In the Exumas, we expect very little in the way of shops or services. We must be self-sufficient. We stocked up with groceries in Miami--or so we thought. Now we wish we had crammed every corner full of canned goods. At each stop since Florida, the cost of food, fuel and water has gone up—now up to $8 for a box of Raisin Bran or Oreos; $6 for Triscuits to serve at happy hour; $5/gallon for diesel, $3/gallon for drinking water, and 50 cents/gallon for non-potable water.
Our quarter berth, instead of being available for guest quarters (which would be quite cramped anyway), holds an alternator, starter, belts and hoses, 3 or 4 fuel filters, large food bins, blankets, and other supplies. In addition to two folding bikes.
I took the city bus around the island, to Solomon's Super Center, sort of like WalMart, and to Marathon Mall, where I stocked up on more supplies and bought my new camera. But Rotella diesel engine oil, 30-weight? None.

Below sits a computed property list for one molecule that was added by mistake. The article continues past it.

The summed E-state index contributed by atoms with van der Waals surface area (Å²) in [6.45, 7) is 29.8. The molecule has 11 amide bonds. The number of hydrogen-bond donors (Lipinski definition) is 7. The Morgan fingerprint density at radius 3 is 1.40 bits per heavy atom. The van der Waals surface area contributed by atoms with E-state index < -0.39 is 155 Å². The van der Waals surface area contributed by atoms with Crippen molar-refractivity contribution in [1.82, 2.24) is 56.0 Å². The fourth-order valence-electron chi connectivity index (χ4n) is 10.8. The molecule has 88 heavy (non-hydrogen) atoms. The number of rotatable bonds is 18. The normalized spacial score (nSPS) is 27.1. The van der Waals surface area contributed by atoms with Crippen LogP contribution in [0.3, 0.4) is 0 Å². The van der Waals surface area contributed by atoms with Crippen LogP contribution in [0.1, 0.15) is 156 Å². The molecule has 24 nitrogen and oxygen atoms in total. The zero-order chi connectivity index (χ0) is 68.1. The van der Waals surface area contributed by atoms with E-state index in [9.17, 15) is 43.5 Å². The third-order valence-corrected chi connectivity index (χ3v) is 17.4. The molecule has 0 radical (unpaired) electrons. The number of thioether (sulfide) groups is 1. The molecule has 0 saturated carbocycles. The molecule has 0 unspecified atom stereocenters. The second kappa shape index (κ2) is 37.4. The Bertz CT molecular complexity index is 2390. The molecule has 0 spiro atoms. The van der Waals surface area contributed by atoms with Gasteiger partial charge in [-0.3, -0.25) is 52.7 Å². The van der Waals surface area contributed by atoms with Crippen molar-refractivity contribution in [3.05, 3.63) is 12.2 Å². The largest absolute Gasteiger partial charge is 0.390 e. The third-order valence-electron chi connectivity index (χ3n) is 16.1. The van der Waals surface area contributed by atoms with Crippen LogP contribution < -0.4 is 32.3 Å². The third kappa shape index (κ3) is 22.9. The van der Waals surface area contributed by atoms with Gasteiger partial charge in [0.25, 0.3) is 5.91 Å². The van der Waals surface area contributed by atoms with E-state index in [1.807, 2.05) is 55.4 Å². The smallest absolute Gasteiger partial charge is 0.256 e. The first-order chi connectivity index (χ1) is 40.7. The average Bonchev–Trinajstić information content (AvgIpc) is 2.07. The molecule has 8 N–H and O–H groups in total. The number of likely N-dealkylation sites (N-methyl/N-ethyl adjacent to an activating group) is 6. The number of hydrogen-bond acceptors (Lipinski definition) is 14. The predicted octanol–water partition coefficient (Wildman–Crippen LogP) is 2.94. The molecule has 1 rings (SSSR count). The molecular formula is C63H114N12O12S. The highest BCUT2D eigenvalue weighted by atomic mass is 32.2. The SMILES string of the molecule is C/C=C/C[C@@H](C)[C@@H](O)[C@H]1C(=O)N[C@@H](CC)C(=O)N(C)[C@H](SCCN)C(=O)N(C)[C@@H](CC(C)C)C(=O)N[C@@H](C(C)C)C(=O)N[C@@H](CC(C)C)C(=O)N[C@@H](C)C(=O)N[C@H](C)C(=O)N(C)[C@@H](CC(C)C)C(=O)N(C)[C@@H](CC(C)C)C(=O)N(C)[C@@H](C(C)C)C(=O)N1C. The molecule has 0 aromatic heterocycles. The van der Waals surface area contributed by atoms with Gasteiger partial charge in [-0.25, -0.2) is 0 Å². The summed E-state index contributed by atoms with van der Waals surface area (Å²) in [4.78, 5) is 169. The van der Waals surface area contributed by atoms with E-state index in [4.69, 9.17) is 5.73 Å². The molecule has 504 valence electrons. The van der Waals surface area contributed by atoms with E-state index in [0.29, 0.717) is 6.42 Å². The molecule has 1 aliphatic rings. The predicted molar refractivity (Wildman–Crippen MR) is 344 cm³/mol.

Yesterday, I gave up on the Yellow Pages and the bus and let my feet do the walking. I went to all the gas stations and marine stores on East Bay Street,--where the marinas are concentrated--including the stores we had called, which claimed to stock only 40-weight oil. Sure enough, tucked into a corner shelf at Harbourside Marine (one of the "no's)", I spotted the white and yellow label. Success!
Pope, claiming atheism and not willing to admit to miracles from a heavenly benefactor, claims my background as a CIA investigator had something to do with the fact that I was able to track down an extremely elusive product despite all the obstacles and obfuscation. We plunked down our $120 (2 gallons for us, and a gallon to pay back the crew next door) and smiled all the way home. We're good for two or three months in the Exumas.